According to the Kotak Research note, the Fed action suggests open-ended monetary easing. Fed’s QE3 is focused mainly on buying $40 billion of agency mortgage-backed securities a month rather than the conventionally close-ended QE1 and QE2. However, the nature of QE3 differs from past QEs, as for the first time the Fed tied the scale, timing and quantum of its asset purchase policy to the progress of the economy on a monthly basis, especially the unemployment rate. It is not clear as to what unemployment rate the Fed is targeting but its own forecasts suggest the unemployment rate might not fall to 7% even by the end of 2014.

 

Kotak says that as a consequence, the Fed’s purchases of $40 billion of MBS a month could continue for long, given that the long-term comfort level of unemployment rate for the Fed is about 6%. The Fed would also continue to reinvest principal payments from its holdings of agency debt and agency MBS in agency MBS. Effectively, the Fed would be purchasing about $85 billion a month.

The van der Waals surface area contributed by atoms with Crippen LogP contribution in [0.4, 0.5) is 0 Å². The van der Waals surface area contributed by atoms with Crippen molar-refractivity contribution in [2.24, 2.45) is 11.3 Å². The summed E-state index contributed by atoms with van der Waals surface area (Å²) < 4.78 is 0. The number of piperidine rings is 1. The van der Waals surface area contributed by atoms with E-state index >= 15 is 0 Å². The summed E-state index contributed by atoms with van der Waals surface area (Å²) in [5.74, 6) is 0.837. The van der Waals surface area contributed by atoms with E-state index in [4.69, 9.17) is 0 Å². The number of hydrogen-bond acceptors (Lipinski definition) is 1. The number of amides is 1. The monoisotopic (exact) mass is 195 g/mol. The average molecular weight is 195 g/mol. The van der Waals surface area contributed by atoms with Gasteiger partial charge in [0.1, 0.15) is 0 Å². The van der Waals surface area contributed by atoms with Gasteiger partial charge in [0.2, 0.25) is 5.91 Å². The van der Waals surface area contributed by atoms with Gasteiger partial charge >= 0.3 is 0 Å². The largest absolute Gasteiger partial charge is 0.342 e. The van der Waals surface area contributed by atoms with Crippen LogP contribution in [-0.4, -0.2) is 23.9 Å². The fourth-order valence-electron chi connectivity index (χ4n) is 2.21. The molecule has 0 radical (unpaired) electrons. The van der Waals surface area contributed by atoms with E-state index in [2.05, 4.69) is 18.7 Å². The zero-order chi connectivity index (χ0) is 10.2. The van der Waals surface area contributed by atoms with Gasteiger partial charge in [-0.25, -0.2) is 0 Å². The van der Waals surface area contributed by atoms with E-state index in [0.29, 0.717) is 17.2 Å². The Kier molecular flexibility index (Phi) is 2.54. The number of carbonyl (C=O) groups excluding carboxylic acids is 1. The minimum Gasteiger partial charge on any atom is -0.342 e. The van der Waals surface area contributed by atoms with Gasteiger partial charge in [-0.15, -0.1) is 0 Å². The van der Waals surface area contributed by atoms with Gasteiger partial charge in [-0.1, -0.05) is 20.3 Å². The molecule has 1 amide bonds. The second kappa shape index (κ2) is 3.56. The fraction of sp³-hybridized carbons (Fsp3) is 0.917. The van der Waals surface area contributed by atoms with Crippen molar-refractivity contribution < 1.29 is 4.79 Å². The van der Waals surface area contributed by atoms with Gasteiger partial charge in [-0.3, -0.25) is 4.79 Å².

Kotak predicts diminishing economic returns of the QE. The Fed has done all that the market had been expecting. However, the fear is that, like the earlier QE, this round might also not translate into much benefit in kick-starting economic activity. The clogged monetary transmission, owing to the liquidity trap, has resulted more in market outcomes than economic ones.

 

Going ahead, with global growth remaining low and with European debt problems looming, the Euro-US dollar conversion rate could correct to 1.18-1.24 over the next three months, especially as the implications of the “Fiscal Cliff” looms large in the US.